Exploring Eternal Blue! HTB Blue CTF

Exploring Eternal Blue!

A writeup by Behind Security on a challenge named Blue from HackTheBox. You can see a informative dashboard below.


Challenge that covers enumeration and exploitation of a windows machine running a vulnerable SMB server.

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Service Enumeration

Command: nmap -sC -sV -T4 -v


  • -sC: This option tells Nmap to run a script scan. In Nmap, scripts are small programs that automate various tasks, such as vulnerability detection, service version detection, or default script scanning. The -sC option specifically runs the default set of scripts against the target. Those scripts were able to identify that the SMB service version running on the machine is likely outdated, as the operating system is Windows 7.

  • -sV: This option enables version detection for services running on the target. Nmap will try to identify the versions of the services (like web servers, database servers, etc.) running on open ports. Knowing the service versions can help in identifying potential vulnerabilities associated with specific versions.

  • -T4: This option sets the timing template for the scan. The timing template determines the speed of the scan, ranging from 0 (paranoid) to 5 (insane). In this case, -T4 sets the scan to use aggressive timing, making it faster but potentially more noticeable and noisier on the network.

  • This is the target IP address that Nmap will scan. In this example, the scan will be performed against the system with the IP address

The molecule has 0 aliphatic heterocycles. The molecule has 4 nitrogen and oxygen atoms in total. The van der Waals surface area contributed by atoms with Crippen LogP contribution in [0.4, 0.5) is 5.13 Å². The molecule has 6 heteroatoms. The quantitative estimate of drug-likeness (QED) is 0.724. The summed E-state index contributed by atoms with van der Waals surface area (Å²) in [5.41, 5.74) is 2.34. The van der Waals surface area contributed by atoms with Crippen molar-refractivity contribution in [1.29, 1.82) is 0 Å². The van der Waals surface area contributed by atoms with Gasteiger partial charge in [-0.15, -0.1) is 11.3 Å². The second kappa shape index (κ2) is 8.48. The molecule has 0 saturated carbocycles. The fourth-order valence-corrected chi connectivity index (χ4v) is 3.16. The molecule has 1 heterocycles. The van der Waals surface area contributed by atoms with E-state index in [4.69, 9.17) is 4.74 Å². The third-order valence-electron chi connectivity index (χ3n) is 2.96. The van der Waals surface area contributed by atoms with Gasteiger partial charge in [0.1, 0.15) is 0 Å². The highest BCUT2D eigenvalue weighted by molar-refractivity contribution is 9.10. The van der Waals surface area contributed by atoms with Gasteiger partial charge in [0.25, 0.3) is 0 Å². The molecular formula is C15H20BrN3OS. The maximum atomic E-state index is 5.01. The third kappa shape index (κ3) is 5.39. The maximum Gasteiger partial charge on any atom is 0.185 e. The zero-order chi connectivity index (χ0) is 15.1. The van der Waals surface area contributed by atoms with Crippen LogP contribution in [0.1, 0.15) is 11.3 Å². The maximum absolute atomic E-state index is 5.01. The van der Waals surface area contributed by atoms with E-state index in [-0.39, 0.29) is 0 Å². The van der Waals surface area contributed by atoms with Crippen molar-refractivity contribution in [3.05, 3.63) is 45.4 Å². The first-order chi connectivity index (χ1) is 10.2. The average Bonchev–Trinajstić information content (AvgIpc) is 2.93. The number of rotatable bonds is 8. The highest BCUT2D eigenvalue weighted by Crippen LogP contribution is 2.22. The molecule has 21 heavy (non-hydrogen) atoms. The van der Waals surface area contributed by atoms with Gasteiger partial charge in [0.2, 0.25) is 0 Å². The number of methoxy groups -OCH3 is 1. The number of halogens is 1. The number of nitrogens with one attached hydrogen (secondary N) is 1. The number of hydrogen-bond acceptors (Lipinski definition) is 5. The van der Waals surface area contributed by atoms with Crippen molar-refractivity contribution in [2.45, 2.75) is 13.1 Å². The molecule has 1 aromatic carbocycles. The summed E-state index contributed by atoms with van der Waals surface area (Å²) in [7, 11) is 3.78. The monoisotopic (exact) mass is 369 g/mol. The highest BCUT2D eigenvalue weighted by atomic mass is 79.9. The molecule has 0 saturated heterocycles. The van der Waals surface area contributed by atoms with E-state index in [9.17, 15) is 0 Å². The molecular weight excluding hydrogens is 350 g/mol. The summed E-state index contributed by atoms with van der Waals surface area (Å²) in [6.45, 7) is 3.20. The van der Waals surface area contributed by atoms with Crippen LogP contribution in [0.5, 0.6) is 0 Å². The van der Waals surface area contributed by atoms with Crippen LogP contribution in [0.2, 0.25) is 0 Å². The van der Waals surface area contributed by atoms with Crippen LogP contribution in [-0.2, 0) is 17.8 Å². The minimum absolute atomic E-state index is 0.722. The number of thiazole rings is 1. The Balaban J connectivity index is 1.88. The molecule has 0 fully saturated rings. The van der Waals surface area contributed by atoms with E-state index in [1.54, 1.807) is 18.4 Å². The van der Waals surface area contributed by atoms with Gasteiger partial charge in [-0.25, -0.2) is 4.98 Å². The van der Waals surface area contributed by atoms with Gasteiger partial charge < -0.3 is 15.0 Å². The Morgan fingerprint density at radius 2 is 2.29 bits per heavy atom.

• -v: This option enables verbose output, providing more detailed information about the scan as it progresses. It allows the user to see what Nmap is doing during the scan, what ports are being scanned, and the results obtained.

The nmap scan output indicates that TCP ports 135, 139, 445, 49152, 49153, 49154, 49155, 49156, 49157 are open,.

SMB Enumeration

After conducting a thorough investigation, no publicly available information was found on the SMB service.

To gain deeper insights, Behind Security conducted an Nmap scan, utilizing specific vulnerability detection scripts from NSE (Nmap Scripting Engine). The following command was used: nmap -sV -T4 --script=vuln -p135,139,445 -v, and the detailed output is provided below.

In summary, the scan found a significant vulnerability (ms17-010 eternal blue) that could allow attackers to take control of the system remotely.

Initial Access – Eternal Blue RCE (ms17-010)

Vulnerability Explanation: The Microsoft Server Message Block 1.0 (SMBv1) server is susceptible to remote code execution vulnerabilities due to the way it handles specific requests. Exploiting these vulnerabilities would grant an attacker the ability to execute code on the targeted server, potentially gaining unauthorized access or control over the system. More detailed information can be found in the Microsoft Security Bulletin

Vulnerability Fix: Microsoft has addressed this known issue with a security patch. To safeguard the system against potential attacks, it is essential to apply the fix promptly. For further details and instructions on how to implement the patch, refer to the Microsoft support page.

Severity: Critical

Steps to Reproduce the Attack: There is a publicly available exploit in Metasploit, a penetration testing tool, that can be utilized to execute the attack. Below are the steps for an attacker to perform the exploit:

msf > use exploit/windows/smb/ms17_010_eternalblue
msf exploit(ms17_010_psexec) > set RHOSTS
msf exploit(ms17_010_psexec) > show options
...show and set options...
msf exploit(ms17_010_psexec) > exploit
Result of a successful exploit

Post Exploitation

A successful exploitation (ms17-010) results in a remote attacker obtaining SYSTEM privileges on the vulnerable host (

Proof of Exploitation: REDACTED user.txt
Proof of Exploitation: REDACTED root.txt
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